Although unreassigned confirmation agreements are legally unenforceable, many debtors believe that the agreements they have signed are enforceable. A person can continue to pay bills each month when they arrive in the mailbox and believe they have to give up assets if they cannot maintain payments. National courts can also be misled: Unfiled reaffirmation agreements may look exactly like valid confirmation agreements. As a result, these agreements provided retailers with the basis to recover debts in violation of the discharge order. Loans on almost all conditions would be greater than the economic reality of these conditions. Nevertheless, counsel for the debtor had signed the affidavit stating that the debtor had been fully informed of the consequences of the proposed confirmation and that counsel believed that the agreement would not impose inappropriate severity, when the debtor already had a negative monthly cash flow of more than $750. (333) 320 VISA CONSUMER BANKRUPTCY REPORTS, CONSUMER BANKRUPTCY: BANKRUPTCY DEBTOR SURVEY 12 (July 1996). Professors Culhane and White report that 28.1% of debtors had one or more confirmations in their files. Marianne Culhane and Michaela White, Memorandum to National Bankruptcy Review Commission, Creighton Bankruptcy Reaffirmation Project Preliminary Results, Table 19 (September 23, 1997). Back to text 387 See z.B. In re Wincher, 210 B.R. 286 (Bankr. E.D.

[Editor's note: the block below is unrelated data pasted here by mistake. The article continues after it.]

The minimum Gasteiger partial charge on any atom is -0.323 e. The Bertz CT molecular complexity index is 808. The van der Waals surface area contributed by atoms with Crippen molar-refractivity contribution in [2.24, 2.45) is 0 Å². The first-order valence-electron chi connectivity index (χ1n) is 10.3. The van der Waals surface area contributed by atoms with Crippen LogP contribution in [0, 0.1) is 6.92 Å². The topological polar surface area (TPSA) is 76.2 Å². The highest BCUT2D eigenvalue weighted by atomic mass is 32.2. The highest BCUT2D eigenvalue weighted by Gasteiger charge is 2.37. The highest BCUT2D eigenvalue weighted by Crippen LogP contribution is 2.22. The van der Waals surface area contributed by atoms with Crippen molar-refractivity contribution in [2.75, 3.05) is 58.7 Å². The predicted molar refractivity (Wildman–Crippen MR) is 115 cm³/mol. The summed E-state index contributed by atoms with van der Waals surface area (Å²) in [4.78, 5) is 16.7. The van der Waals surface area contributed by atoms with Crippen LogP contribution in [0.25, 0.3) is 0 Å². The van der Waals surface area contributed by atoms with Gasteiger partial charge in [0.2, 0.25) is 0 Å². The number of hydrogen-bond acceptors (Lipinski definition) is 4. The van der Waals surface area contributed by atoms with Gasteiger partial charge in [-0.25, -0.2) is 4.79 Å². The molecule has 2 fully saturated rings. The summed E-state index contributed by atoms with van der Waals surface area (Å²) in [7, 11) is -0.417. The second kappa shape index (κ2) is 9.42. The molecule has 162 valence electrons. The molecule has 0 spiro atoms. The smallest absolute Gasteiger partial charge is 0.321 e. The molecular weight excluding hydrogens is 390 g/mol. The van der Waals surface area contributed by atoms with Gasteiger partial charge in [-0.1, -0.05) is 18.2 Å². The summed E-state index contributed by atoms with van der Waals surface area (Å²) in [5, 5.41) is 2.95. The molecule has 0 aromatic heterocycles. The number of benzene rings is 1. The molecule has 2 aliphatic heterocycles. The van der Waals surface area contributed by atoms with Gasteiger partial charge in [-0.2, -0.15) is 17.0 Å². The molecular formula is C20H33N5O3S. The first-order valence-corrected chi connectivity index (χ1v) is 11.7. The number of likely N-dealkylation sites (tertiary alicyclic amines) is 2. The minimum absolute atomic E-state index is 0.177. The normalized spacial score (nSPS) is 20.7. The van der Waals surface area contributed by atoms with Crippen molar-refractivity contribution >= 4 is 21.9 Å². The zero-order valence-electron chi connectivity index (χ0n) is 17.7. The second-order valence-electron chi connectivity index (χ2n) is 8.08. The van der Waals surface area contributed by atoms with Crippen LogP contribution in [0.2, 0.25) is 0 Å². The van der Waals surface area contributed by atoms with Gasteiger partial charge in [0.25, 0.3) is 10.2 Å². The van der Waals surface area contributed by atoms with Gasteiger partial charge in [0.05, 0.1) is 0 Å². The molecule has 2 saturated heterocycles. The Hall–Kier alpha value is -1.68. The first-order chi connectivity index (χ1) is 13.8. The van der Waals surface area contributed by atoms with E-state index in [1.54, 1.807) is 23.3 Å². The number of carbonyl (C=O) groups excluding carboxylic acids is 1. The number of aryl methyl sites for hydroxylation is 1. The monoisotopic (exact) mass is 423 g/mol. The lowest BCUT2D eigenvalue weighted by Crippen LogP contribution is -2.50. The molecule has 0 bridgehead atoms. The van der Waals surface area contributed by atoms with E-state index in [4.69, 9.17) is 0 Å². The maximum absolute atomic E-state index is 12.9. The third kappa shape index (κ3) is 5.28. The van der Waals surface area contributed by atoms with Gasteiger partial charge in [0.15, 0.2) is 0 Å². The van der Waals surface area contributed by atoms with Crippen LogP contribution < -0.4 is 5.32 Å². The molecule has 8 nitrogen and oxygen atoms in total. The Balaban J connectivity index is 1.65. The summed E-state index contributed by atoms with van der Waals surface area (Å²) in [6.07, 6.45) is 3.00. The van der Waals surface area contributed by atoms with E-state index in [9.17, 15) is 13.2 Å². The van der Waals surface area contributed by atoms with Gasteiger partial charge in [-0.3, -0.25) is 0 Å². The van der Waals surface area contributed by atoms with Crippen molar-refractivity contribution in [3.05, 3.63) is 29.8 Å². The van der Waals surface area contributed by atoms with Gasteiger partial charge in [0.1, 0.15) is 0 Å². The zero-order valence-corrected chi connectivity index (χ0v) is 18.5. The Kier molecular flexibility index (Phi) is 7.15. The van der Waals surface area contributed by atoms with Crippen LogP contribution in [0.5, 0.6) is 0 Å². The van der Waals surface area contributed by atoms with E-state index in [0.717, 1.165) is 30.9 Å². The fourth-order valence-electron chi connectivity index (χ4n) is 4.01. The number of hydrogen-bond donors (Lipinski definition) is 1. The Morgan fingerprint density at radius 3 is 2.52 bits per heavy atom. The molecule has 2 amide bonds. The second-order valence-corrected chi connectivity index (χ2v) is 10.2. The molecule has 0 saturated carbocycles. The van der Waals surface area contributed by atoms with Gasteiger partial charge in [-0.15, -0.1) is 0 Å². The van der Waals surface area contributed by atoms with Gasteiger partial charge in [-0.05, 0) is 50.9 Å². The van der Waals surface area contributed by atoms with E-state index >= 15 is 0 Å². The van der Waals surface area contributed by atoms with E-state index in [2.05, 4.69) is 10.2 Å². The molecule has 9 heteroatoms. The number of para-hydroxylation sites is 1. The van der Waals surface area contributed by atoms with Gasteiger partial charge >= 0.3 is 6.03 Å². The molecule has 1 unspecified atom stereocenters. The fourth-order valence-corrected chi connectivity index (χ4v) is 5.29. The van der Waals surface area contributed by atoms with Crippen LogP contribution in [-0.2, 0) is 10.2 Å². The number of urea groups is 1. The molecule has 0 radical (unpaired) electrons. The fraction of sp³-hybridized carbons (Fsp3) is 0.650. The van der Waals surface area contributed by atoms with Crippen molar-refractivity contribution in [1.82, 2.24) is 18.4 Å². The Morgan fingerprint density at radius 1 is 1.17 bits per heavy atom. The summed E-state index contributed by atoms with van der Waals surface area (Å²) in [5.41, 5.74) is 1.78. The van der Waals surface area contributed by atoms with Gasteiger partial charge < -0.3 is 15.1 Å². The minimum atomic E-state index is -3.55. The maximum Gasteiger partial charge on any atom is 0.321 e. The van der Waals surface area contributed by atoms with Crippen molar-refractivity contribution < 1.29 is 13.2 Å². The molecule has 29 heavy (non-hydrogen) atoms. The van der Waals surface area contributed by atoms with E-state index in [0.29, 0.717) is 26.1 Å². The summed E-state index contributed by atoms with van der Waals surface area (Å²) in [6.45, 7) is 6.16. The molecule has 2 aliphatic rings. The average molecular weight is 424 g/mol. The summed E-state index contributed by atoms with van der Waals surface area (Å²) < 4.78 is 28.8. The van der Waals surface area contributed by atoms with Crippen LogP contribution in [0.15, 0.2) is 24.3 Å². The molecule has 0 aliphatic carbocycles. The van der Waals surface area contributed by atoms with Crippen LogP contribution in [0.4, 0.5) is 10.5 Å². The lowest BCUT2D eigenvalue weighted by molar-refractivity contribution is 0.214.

Me. 1997) (the sale of furniture by the debtor was not intentional and malicious prejudice when the debtor was not aware of the guarantee agreement); In re Crisafi, 205 B.R. 444 (Bankr.M.D. Fla. 1996); In re Goyeochea, 192 B.R. 847 (Bankr. D. Md. 1996) (Retailers sell products with the tacit agreement to give products in the form of gifts to others, i.e. on that basis. But see Sears Roebuck and Co., v. Taylor, 96-06051-8c7, 1997 WL 418035 (Bankr.M.D.
Fla. 1997) (fair market value of security excluding dismissal). The return to the text, Section 521, paragraph 2, should be amended to clarify that a debtor with consumer debts secured by the property of the estate pursuant to Title1 must exchange the property or obtain judicial authorization for an agreement under Section 524 (c) to retain the property after discharge, with the exception of a security interest in real estate or personal property which is the principal residence of the debtor.